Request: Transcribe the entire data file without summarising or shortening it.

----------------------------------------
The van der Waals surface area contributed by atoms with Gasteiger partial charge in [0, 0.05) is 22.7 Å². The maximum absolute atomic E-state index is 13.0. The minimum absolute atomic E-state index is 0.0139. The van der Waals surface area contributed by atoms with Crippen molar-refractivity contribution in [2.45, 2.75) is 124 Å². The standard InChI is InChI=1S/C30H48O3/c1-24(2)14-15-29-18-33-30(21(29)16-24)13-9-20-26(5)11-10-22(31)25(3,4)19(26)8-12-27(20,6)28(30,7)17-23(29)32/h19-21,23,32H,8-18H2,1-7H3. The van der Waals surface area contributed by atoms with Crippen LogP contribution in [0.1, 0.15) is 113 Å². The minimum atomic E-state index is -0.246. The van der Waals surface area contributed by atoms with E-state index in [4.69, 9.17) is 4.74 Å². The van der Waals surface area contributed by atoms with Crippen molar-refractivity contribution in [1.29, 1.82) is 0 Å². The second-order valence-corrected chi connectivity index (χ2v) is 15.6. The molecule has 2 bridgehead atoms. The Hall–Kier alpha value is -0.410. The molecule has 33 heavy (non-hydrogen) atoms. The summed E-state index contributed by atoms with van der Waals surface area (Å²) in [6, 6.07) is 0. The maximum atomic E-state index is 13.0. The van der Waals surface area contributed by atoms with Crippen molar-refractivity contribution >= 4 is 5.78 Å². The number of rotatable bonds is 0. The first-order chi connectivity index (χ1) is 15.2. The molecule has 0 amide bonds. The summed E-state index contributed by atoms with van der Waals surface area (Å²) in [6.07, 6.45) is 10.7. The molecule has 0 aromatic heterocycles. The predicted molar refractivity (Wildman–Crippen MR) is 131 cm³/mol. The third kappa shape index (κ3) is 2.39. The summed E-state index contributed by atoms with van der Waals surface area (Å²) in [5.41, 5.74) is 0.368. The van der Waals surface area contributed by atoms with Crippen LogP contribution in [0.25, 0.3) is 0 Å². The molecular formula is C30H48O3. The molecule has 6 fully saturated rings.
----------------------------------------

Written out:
The van der Waals surface area contributed by atoms with Gasteiger partial charge in [0, 0.05) is 22.7 Å². The maximum absolute atomic E-state index is 13.0. The minimum absolute atomic E-state index is 0.0139. The van der Waals surface area contributed by atoms with Crippen molar-refractivity contribution in [2.45, 2.75) is 124 Å². The standard InChI is InChI=1S/C30H48O3/c1-24(2)14-15-29-18-33-30(21(29)16-24)13-9-20-26(5)11-10-22(31)25(3,4)19(26)8-12-27(20,6)28(30,7)17-23(29)32/h19-21,23,32H,8-18H2,1-7H3. The van der Waals surface area contributed by atoms with Crippen LogP contribution in [0.1, 0.15) is 113 Å². The minimum atomic E-state index is -0.246. The van der Waals surface area contributed by atoms with E-state index in [4.69, 9.17) is 4.74 Å². The van der Waals surface area contributed by atoms with Crippen molar-refractivity contribution in [1.29, 1.82) is 0 Å². The second-order valence-corrected chi connectivity index (χ2v) is 15.6. The molecule has 2 bridgehead atoms. The Hall–Kier alpha value is -0.410. The molecule has 33 heavy (non-hydrogen) atoms. The summed E-state index contributed by atoms with van der Waals surface area (Å²) in [6, 6.07) is 0. The maximum atomic E-state index is 13.0. The van der Waals surface area contributed by atoms with Crippen molar-refractivity contribution >= 4 is 5.78 Å². The number of rotatable bonds is 0. The first-order chi connectivity index (χ1) is 15.2. The molecule has 0 amide bonds. The summed E-state index contributed by atoms with van der Waals surface area (Å²) in [6.07, 6.45) is 10.7. The molecule has 0 aromatic heterocycles. The predicted molar refractivity (Wildman–Crippen MR) is 131 cm³/mol. The third kappa shape index (κ3) is 2.39. The summed E-state index contributed by atoms with van der Waals surface area (Å²) in [5.41, 5.74) is 0.368. The van der Waals surface area contributed by atoms with Crippen LogP contribution in [0.25, 0.3) is 0 Å². The molecular formula is C30H48O3. The molecule has 6 fully saturated rings.